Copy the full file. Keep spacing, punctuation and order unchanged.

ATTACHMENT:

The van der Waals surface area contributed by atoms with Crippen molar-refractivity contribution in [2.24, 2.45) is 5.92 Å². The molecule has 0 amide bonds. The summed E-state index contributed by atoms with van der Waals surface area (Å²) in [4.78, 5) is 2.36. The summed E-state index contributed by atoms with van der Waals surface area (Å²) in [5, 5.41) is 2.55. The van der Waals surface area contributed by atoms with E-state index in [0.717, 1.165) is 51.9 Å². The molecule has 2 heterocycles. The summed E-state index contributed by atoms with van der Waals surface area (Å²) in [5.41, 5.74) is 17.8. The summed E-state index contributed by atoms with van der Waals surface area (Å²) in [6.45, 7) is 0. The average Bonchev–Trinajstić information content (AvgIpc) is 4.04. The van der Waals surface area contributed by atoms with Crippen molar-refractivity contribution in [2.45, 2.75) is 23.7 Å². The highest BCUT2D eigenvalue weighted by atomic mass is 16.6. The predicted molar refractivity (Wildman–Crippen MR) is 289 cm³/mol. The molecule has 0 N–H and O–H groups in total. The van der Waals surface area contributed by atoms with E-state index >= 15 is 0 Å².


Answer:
The van der Waals surface area contributed by atoms with Crippen molar-refractivity contribution in [2.24, 2.45) is 5.92 Å². The molecule has 0 amide bonds. The summed E-state index contributed by atoms with van der Waals surface area (Å²) in [4.78, 5) is 2.36. The summed E-state index contributed by atoms with van der Waals surface area (Å²) in [5, 5.41) is 2.55. The van der Waals surface area contributed by atoms with E-state index in [0.717, 1.165) is 51.9 Å². The molecule has 2 heterocycles. The summed E-state index contributed by atoms with van der Waals surface area (Å²) in [5.41, 5.74) is 17.8. The summed E-state index contributed by atoms with van der Waals surface area (Å²) in [6.45, 7) is 0. The average Bonchev–Trinajstić information content (AvgIpc) is 4.04. The van der Waals surface area contributed by atoms with Crippen molar-refractivity contribution in [2.45, 2.75) is 23.7 Å². The highest BCUT2D eigenvalue weighted by atomic mass is 16.6. The predicted molar refractivity (Wildman–Crippen MR) is 289 cm³/mol. The molecule has 0 N–H and O–H groups in total. The van der Waals surface area contributed by atoms with E-state index >= 15 is 0 Å².